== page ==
Monday, January 15, 2007

The Process of Electing a New Pope

Anytime a Pope dies, or theoretically resigns, a new pope must be elected. There is a process which must be undertaken, many elements of which are quite secret. In this short essay, I will explore the process involved in electing a new Pope, and some interesting facts about it.

Around 12 to 15 days after a Pope dies, the cardinals of the church gather in Rome. Cardinals are bishops, who have been elevated to a special level of duty within the church. They sometimes advice the Pope on various issues, and play a special role in guiding people spiritually. They are called the Princes of the Church. You can tell they are cardinals because they wear distinctive red vestments. As a piece of trivia, the cardinal bird was named after Church Cardinals because their colour resembled the color of these churchmen.

Pope Paul VI changed some of the rules associated with electing a new Pope. One rule was that the cardinals electing the pope had to be less than 80. In the last election, about 118 out of the total 180 cardinals voted for the new pope. Some were too old and some were too ill to vote.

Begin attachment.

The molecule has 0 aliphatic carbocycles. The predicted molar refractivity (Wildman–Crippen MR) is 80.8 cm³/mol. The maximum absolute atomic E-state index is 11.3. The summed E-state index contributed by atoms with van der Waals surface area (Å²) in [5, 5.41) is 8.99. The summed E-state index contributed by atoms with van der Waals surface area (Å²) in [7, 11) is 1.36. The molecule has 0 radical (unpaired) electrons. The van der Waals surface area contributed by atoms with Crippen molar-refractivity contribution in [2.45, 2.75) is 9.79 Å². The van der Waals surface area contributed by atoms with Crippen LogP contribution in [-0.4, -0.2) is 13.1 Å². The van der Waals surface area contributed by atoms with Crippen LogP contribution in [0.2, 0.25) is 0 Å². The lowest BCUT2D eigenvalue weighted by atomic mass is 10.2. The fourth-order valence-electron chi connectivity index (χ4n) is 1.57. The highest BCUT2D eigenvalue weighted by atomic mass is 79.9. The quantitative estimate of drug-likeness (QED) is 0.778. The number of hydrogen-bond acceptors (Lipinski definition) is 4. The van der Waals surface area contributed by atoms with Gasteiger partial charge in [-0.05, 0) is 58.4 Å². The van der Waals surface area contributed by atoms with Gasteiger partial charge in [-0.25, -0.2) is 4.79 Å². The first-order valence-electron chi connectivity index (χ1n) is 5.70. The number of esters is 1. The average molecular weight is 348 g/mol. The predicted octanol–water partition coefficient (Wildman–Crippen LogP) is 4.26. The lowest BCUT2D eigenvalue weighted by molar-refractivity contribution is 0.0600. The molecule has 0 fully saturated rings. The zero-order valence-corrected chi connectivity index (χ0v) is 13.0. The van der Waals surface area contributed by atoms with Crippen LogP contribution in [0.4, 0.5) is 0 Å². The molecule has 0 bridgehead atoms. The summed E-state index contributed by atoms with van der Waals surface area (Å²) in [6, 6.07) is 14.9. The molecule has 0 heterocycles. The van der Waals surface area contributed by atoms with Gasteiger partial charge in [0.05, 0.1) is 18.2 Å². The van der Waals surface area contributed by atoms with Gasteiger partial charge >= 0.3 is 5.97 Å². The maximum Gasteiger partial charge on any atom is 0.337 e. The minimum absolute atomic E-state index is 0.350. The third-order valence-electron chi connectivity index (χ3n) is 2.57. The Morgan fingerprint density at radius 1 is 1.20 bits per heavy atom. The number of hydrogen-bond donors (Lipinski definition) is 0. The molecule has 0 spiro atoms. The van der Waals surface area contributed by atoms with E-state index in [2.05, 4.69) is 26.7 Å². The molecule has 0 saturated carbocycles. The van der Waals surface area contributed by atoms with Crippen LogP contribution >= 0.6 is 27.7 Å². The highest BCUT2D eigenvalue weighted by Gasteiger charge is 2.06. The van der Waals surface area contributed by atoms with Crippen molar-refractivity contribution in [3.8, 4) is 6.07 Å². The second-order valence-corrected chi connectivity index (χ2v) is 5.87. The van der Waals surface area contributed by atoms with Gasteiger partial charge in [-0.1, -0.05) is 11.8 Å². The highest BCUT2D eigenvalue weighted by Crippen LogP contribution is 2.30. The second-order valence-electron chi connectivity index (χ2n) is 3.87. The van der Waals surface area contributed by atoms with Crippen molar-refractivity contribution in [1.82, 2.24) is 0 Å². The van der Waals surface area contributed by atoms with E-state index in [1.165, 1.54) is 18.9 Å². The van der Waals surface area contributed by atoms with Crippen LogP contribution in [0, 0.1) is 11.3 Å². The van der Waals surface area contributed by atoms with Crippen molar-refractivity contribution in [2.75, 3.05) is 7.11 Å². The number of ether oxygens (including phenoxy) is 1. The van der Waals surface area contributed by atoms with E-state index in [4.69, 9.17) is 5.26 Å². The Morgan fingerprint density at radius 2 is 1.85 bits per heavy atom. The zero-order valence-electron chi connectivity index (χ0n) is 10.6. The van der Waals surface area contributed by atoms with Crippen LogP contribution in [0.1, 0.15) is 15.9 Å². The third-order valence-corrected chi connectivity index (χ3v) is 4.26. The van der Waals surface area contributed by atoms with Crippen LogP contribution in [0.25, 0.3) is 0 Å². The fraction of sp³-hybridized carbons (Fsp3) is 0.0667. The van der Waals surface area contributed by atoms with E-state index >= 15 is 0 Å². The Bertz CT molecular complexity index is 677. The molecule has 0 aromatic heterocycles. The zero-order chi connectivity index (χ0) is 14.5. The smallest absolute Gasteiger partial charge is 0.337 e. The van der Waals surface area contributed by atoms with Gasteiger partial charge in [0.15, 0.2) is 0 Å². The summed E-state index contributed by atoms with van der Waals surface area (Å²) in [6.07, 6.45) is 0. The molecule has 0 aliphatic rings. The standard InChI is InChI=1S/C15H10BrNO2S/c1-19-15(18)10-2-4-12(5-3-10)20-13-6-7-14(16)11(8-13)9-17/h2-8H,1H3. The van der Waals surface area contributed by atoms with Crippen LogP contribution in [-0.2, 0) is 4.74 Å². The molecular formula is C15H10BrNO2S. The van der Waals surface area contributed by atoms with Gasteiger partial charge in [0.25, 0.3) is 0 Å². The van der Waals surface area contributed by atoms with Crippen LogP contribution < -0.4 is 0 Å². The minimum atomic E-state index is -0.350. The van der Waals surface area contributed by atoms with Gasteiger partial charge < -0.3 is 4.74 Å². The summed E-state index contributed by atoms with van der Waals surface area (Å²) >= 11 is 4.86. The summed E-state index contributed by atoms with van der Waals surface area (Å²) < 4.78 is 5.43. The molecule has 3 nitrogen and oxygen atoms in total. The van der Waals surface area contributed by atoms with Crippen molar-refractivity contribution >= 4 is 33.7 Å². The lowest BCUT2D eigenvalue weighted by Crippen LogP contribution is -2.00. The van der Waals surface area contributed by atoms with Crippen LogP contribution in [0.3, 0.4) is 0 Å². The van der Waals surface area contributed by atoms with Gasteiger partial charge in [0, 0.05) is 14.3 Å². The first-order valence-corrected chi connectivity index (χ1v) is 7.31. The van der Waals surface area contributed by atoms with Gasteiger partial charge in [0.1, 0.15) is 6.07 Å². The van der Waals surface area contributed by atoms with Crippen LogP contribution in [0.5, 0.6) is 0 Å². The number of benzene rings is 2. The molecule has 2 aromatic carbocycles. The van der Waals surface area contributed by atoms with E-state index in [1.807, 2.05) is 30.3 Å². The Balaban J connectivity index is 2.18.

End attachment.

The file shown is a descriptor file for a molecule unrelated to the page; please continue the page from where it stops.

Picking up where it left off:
In order for a pope to be elected, two thirds of cardinals must be in agreement. John Paul II made a rule that if, after 7 votes, a pope is not chosen, a simple majority will do in electing the new Bishop of Rome.

Once a Pope is successfully elected, the public is informed of this by the emission of a smoke from the Sistine Chapel. If the smoke is black, no pope has been elected. If the smoke is white, a pope has been elected. The Sistine Chapel was designed by Michelangelo, and contains some very beautiful Biblical art. Also, large bells around the Vatican sound joyously.

Once the pope is elected, he is introduced to the public by the Senior Cardinal Deacon, who announces in Latin, "Habemus Papem", which means "We have a Pope!" This is accompanied by the applause of hundreds of thousands, as the new Earthly head of the Church is introduced.

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